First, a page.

Under terms of the plea agreement, Darigold plans to work alongside the federal government to develop a corporate environmental compliance plan as part of its sentence.

Including the downtown Issaquah processing facility, Seattle-based Darigold operates 13 processing facilities in five states.

The company must also pay a $10,000 fine and pay $60,000 to protect and restore natural resources in the Issaquah Creek watershed. Darigold also agreed to publicly apologize for the criminal conduct by publishing a statement as a notice or advertisement in The Issaquah Press.

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Celebrate Independence Day in downtown Issaquah

June 21, 2011

Children with pet dogs, cats, hamsters, chickens or snakes are invited to dress them up and register them for the Down Home 4th of July & Heritage Day celebration.

The annual parade boasts hundreds of pets sporting patriotic colors and children on decorated bicycles.

One year, “One of the groups was a tap-dancing group, so they did tap-dancing routines on cookie sheets,” Pauline Middlehurst, Issaquah Chamber of Commerce spawnsor manager, said.

Registration is free for the 11 a.m. Kids, Pets N’ Pride Parade, but participants must fill out a form before they begin marching. Paradegoers can find the form online, or in The Issaquah Press. Registrants can sign up the day of the event at 10 a.m. July 4 at 425 Rainier Blvd. N.

All bicycling participants must wear a helmet. Children and teenagers in the parade can also throw candy, though they must supply the sweets themselves.

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Supporters meet fundraising goal for science curriculum

June 21, 2011

After 47 days of fundraising at McDonald’s and Zeeks Pizza, and in various school parking lots, the Issaquah Schools Foundation and the Issaquah PTSA Council have raised enough money for a new elementary school science curriculum this fall.

The current elementary school science curriculum, last updated in 2003, does not meet state standards.

The fundraising campaign began April 29, the day after the foundation’s annual luncheon. There, foundation community representative Leigh Stokes explained that the district had initially set money aside for the curriculum update, but after the Legislature cut $1.45 million from the district’s budget midyear, the district could no longer afford the curriculum update on its own.

The district committed $700,000 to the elementary school science update, and the foundation and PTSAs partnered to raise the remaining $500,000.

Recently, district administrators negotiated with the curricula vendors and bargained for a better price. Originally, the update was supposed to cost $1.2 million, but after the negotiation, the price tag dropped to $1.1 million. The district is also saving money by developing a specific curriculum of its own, which has a price tag of $50,000.

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Councilman Reagan Dunn enters race for state attorney general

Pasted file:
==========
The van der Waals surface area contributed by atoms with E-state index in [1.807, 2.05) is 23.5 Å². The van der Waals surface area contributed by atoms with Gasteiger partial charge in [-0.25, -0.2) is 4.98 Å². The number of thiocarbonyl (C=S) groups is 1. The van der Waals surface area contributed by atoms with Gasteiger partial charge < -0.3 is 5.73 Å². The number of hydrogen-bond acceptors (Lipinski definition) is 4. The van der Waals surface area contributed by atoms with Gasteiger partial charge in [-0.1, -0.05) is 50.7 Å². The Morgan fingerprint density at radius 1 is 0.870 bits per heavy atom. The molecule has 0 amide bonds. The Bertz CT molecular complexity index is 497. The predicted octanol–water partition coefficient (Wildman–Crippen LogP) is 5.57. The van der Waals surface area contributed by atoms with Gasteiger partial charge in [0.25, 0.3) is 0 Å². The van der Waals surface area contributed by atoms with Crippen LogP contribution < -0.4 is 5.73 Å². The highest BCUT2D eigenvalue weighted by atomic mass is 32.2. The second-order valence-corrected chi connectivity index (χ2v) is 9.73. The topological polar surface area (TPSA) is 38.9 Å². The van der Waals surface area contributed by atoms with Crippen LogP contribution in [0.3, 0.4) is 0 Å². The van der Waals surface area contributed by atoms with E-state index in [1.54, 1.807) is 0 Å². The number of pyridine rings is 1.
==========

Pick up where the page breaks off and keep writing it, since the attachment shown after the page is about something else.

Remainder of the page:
June 21, 2011

Reagan Dunn, a local representative on the King County Council and a former federal prosecutor, entered the race June 14 for state attorney general.

Reagan Dunn

In a long-expected campaign announcement, Dunn, a Republican, referenced his experience at the U.S. Department of Justice as a key asset in the race, and rolled out a series of high-profile endorsements.

“I am running for attorney general because I am concerned about the overall direction of Washington state government and I believe we can do much better,” he said in a statement. “While Rob McKenna has done a very fine job as our AG, much more still needs to be done. Our state faces significant challenges, including high unemployment, an unfavorable business climate for job creation and crime levels that are unacceptable.”

Dunn is seeking to succeed Attorney General Rob McKenna, the leading Republican in the 2012 race for governor. McKenna launched a bid for the Governor’s Mansion on June 8. Incumbent Gov. Chris Gregoire, a Democrat, is not seeking a third term; Democratic U.S. Rep. Jay Inslee is expected to run.

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Issaquah man experiences Vancouver’s hockey riot

June 21, 2011

Erik Richards, a lifelong Vancouver Canucks fan and Issaquah resident, experienced the mayhem up close June 15 as Vancouver, British Columbia, erupted into a riot after the team lost the Stanley Cup.

Richards — a self-described “huge Canucks fan” — stood among the crowd on Granville Street and snapped photos as rioters lit cars aflame and smashed storefronts.

“There were people running and cars on fire,” he said after returning to Issaquah. “It was like a scene out of a movie.”

The riot started at about 8 p.m. as the Canucks lost the Stanley Cup to the Boston Bruins at Rogers Arena. Immediately after the loss, frustrated fans started tearing signs down along Granville Street, a destination for Canucks fans watching the Stanley Cup finals on a huge screen.